Why I got emotional over a can of Mountain Dew
Or, what it’s like to see color for the first time.
By Joshua Barajas
SUBJECT: STRONG EMOTIONS
Guys, I’ve been staring at a Mountain Dew can for 10 minutes now. By the end of this day, I may even shed a tear. Holy hell … … … emotions, y’all.
This was my first reaction, in all of its unvarnished glory, after I thought I was seeing red and green for the first time.
Not long ago, I learned that a company called EnChroma had developed glasses that claimed to correct colorblindness for red-green colorblind people like myself. So I sent for a pair. They arrived, nestled in a black carrying case, a couple days later.
Before their arrival, I had laid out a plan. I would thrust myself into colorful situations. I would stroll through botanical gardens, peruse the color swatches at my local Home Depot and study a Roy Lichtenstein painting.
I never expected I’d get emotional over a Mountain Dew can.
The can was half-empty, directly in my line of vision as I put on the glasses for the first time. I found myself fixated on the Mountain Dew logo, studying all the different shades of green it contained. I was awash in awe. You might call the design garish, but to me, at that moment, it looked magnificent. Elsewhere on my desk, a red ball and a red pen called for attention.
While the manual warns against “flipping,” or raising and lowering the glasses, as it weakens the effect, I ignored the warning. I couldn’t help peering over the glasses, comparing the two views in disbelief.
As a kid, I was forced to sit out science experiments that involved color. There was the embarrassing time my graphic design professor described my business card as “flesh-colored.” And don’t even get me started on green-colored paper. When teachers printed assignments on green paper — and they do more than you’d think — I’d have to tilt the paper so the black ink reflected in the light.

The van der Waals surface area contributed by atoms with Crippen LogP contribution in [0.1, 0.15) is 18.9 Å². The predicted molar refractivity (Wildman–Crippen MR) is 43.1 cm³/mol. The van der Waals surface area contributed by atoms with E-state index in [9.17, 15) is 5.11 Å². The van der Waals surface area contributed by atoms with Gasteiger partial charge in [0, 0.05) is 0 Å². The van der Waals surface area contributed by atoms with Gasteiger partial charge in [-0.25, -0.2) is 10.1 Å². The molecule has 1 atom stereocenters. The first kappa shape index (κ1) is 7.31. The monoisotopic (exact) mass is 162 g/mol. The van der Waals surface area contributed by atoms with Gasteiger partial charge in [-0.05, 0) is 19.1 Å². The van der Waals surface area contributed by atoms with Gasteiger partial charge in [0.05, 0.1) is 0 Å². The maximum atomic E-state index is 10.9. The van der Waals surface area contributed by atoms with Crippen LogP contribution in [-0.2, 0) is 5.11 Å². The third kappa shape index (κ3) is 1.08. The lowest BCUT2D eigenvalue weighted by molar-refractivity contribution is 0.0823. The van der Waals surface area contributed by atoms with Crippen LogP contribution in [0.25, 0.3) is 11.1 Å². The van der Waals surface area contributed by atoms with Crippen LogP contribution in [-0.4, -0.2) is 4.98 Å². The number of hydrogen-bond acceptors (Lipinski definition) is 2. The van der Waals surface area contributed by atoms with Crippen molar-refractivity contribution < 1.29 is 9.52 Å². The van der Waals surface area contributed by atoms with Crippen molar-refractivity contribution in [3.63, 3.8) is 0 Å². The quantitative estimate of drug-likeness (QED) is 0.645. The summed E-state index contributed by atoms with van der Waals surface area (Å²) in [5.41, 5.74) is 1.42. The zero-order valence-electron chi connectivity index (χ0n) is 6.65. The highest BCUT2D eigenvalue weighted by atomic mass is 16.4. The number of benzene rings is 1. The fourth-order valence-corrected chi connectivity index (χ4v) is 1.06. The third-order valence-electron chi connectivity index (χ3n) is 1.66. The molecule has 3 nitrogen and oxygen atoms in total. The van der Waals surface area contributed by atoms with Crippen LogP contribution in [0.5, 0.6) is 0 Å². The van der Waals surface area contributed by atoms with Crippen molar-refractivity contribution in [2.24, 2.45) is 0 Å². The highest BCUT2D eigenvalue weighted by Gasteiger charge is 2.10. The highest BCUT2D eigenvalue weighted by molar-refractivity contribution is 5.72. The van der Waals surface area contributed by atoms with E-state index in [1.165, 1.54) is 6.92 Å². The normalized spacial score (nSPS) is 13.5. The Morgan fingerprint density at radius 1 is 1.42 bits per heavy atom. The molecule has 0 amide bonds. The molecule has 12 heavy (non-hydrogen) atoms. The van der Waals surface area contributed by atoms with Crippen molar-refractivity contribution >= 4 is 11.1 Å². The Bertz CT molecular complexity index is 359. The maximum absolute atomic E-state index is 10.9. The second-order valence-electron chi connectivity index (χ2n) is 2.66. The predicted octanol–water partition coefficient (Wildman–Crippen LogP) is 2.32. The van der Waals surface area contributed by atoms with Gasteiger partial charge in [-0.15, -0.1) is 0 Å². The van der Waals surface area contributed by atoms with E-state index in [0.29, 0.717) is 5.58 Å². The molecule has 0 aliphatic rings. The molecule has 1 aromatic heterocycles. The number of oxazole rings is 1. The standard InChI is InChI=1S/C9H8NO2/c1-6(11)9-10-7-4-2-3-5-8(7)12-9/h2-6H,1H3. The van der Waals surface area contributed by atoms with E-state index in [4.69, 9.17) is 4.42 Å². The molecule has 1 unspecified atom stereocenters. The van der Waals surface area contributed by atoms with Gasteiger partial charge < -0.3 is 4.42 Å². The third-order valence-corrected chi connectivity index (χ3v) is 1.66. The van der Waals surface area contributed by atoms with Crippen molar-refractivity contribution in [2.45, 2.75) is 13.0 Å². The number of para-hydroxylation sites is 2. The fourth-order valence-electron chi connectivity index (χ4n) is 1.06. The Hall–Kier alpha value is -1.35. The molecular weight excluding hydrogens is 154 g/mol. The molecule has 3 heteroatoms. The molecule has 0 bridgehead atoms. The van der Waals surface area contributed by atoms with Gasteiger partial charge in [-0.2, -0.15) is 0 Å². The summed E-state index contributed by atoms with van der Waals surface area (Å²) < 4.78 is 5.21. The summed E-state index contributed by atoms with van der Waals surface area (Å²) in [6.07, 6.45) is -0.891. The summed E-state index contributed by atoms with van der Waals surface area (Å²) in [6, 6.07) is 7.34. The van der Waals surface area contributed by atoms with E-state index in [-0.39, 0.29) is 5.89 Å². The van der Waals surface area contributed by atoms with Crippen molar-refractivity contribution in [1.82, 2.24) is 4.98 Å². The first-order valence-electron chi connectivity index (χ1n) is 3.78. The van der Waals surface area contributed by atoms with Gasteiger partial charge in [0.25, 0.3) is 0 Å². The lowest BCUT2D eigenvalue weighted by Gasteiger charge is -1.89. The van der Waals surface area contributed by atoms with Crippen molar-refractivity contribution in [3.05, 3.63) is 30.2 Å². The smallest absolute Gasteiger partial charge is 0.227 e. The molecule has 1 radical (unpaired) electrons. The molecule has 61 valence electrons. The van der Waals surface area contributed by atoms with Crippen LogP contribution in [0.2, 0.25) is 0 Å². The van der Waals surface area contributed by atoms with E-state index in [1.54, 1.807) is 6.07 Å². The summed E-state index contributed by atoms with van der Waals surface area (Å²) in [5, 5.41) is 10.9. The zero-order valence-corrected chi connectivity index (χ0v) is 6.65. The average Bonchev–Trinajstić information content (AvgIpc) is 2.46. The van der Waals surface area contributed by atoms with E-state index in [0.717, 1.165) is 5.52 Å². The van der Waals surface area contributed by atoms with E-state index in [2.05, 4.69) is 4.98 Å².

I never felt deprived by being colorblind. I had no plans to be a pilot or a wedding planner. Instead of labeling my clothes as many colorblind people do, I opted to own only one green shirt. Usually, I rely on another set of eyes — a friend, a co-worker or a stranger — to avoid minor embarrassments in our highly-coded world.
Yet with the EnChroma sunglasses, the revelations came fast: My houseplant has hints of red on its leaves! Whoa, brick is that red? Wait, I have two green shirts? The utter dullness of the reds and greens I see had been lost on me, I realized.
Whoa, brick is that red? Wait, I have two green shirts?
The term “colorblindness” suggests that the colorblind shuffle through life in a black-and-white reality. And while such a condition exists — achromatopsia — the majority of colorblind people have a mild form of color vision deficiency. In other words, we have difficulty distinguishing certain colors.
Colorblindness affects about 14 million Americans, mostly men, and ranges from mild to severe. Although in rare cases, people have trouble with blues and yellows, the most common form is red-green colorblindness. About eight percent of males are born with the inherited color deficiency, while fewer than one percent of women, who are normally the carriers for the genetic anomaly, have it, according to the American Optometric Association.
In the back of our eyes are cones in the retina that allow us to see a vast range of colors. Pigments in these cones absorb specific wavelengths of light and transmit signals to the brain. These signals help us identify color. In the case of colorblind individuals, the red and green cones overlap too much, sending muddied information to the brain, said EnChroma co-founder Donald McPherson, who is also a glass scientist.